Ogilvy not only passed its targets for 2008, but also saw growth organically and with new business, notes CEO Marcia Silverman.
"We even branched out in some of the areas [where] we're very strong," she says. "We just had a great year."
As for 2009, Silverman says that she doesn't expect to mimic the robust year that the agency had in 2008, but the firm should do fine – despite the economic crisis – and better than Silverman expected.
"So far, because of the kinds of work we do, we're holding up well and we have a strong corporate practice," she explains. "We're going to follow our usual path, but [our] big focuses are healthcare, consumer, corporate, and technology."
The firm has opened nearly a dozen global offices to better serve its international clients in the course of the past two years, and it will continue to ensure that its global network remains strong. Silverman notes that the agency is gaining more global clients.
Ogilvy will also focus on its digital practice, as it has become one of the firm's biggest strengths. In 2008, the agency made a number of strategic hires and promotions in the practice and it also conducted internal digital training for its employees.
"Clients are asking for it and we're delivering it," says Silverman. "Digital is growing by leaps and bounds."
She adds that the economy will remain the firm's biggest challenge in 2009.
The agency reported that it has more than 1,700 employees worldwide, although it declined to provide an exact headcount. Turnover was 15%.
Senior hires included Kiersten Zweibaum as MD of the global corporate practice; Ian Higgins, executive chairman of Ogilvy Earth; Sally Barton, EVP of healthcare; Jim Heininger, EVP of consumer marketing; Mindy Fletcher, SVP of public affairs; Marianne Steiner, SVP of consumer marketing; and Beth Haiken, SVP of corporate.
Internally, the firm hired Trish Eitel as SVP of social marketing for strategy and planning, and David McConnaughey as SVP of public affairs. Both were planners for the Ogilvy Group.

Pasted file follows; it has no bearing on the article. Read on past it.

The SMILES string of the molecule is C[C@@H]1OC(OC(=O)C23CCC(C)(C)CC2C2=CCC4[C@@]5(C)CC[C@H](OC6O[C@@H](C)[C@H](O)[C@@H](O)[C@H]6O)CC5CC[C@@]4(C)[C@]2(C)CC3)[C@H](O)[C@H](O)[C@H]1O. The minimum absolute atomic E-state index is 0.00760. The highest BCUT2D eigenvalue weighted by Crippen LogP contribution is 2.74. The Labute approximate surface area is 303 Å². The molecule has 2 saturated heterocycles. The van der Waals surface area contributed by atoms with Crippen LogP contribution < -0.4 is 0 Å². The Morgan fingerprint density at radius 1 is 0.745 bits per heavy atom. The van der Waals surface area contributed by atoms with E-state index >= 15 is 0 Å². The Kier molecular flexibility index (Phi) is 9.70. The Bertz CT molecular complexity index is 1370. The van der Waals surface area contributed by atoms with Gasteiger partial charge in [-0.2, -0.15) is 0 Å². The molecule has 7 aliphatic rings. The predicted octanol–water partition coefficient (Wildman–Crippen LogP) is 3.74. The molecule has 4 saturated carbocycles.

Ogilvy promoted a number of its senior staffers, including John Bell to MD for 360° Digital Influence; Gordon Taylor to MD of Ogilvy Government Relations; Jennifer Wayman to EVP of social marketing; Chris Fillip to EVP of public health; Cynthia Isaac to SVP of healthcare; Andy Kochar to US regional finance director; Dan LaRusso to SVP of technology; Paul Sherer to SVP and group director of corporate; Shari Schnall to SVP of consumer marketing; Joan Cetera to SVP and deputy group director of consumer marketing; and Kristin Gearty to SVP of healthcare and director of women's health for healthcare.
Ogilvy opened six new offices – Buenos Aires, Kolkata, Karachi, Milan, Namibia, and Tunis.
"Asia-Pacific region continues to be a strong contributor to our global success, having grown to twice the size of any competitor with a presence in every major market," says Silverman. "It was [done] to service clients, by and large."
Practice areas include 360° Digital Influence, public affairs, corporate, healthcare, consumer marketing, technology, social marketing, and entertainment.
Healthcare and public affairs each make up 24% of the agency's business, although the digital practice is "one of Ogilvy's strongest suits and clients are asking for it," says Silverman.
Specialized practice groups include Ogilvy Earth, Impact, specialized communications, crisis and issues management, and health policy.
The practices that showed strong growth in the US last year are 360° Digital Influence, healthcare, public affairs and government relations, and social marketing. The corporate and technology practices posted "a good amount of growth" from global accounts. Entertainment reported the least growth.
New clients include the Lance Armstrong Foundation, ProChile, SunPower, Special Olympics, MTS, Zebra, Chevron, National Cancer Institute, Virgin America, CSC, T.J. Maxx/Marshalls, Centers for Disease Control and Prevention, Welsh Lamb, NexCen Brands, Embratur Brazilian Tourism Board, and Molson Coors.
The firm reported 30% growth in the amount of multimarket client wins in 2008 and expanded the Unilever, LexisNexis, Nestlé, and Ford accounts into new markets and digital.
Ogilvy lost the Select Comfort business after the company reviewed its agencies. It also lost Adecco.
About 25% of the firm's clients are on a retainer.
Ogilvy cited the Sarbanes-Oxley Act when asked to disclose financial figures for 2008. It reported that US revenue falls between $100 million and $200 million, and global revenue between $200 million and $300 million – both of which grew 10% to 15% over the previous year.
Principal: Marcia Silverman, CEO
Ownership: The WPP Group
Subsidiary agencies: Ogilvy Government Relations, Feinstein Kean Healthcare
Offices: Nine US wholly owned and 65 globally wholly owned, plus 20 partly owned globally
Revenue: US, between $100 million and $200 million; global, between $200 million and $300 million